SAN FRANCISCO —
Jurors who deadlocked on three other perjury charges said after rendering their verdict that they believed that answer was meant to mislead the grand jury. Prosecutors later dropped the perjury charges and U.S. District Judge Susan Illston sentenced Bonds to 30 days house arrest and two years of probation, which she suspended pending the appeal.
Legal experts who have followed the case closely since his grand jury appearance in December 2003 are divided over Bonds' chances before Judges Mary Schroeder, Michael Daly Hawkins and Mary Murguia, each of whom were appointed by a different Democrat president and all of whom are based in Phoenix, home of San Francisco's division rival Diamondbacks and about a 20-minute drive from the Giants' Scottsdale spring training facility.
One set of analysts argue that appellate courts are reluctant to overturn jury verdicts absent an overwhelmingly obvious mistake. They say that the trial court judge, U.S. District Judge Susan Illston, is a respected jurist who has few of her cases overturned.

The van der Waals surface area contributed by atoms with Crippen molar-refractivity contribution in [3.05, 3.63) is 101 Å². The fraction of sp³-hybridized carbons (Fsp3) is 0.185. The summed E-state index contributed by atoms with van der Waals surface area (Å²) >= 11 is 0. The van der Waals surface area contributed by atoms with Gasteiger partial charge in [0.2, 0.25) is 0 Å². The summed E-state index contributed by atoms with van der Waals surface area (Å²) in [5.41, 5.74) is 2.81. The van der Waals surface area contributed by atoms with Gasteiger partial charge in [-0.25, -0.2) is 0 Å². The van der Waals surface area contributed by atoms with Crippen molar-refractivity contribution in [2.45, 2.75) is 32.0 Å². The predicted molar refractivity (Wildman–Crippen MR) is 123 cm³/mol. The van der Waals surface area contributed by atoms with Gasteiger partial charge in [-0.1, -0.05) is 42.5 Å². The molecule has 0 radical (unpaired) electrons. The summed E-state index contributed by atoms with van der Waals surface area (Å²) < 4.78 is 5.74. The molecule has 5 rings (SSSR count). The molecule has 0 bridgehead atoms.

"There is a definite overriding respect of a jury's verdict," said Howard Wasserman, a Florida International University law professor. "Typically, it's pretty hard to get a jury's verdict reversed."
On the other hand, there are those lawyers who argue that Bonds stands a good chance to clear his name.
"The government's biggest hurdle is that testimony obstruction cases are usually based on blatant, undeniable lies to questions at the heart of an investigation," said William Keane, a San Francisco criminal defense attorney. "Here the prosecution limps in with only a single rambling, unresponsive, unimportant answer that is literally true."
Regardless of the outcome, University of New Hampshire law professor Michael McCann contends that the case was ultimately a loss of the U.S. Department of Justice.
"The main thrust of the government's original case was that he lied when he denied taking steroids," said McCann, who also edits the popular Sports Law Blog. "That's not what he was convicted of. Obstruction was not the main charge."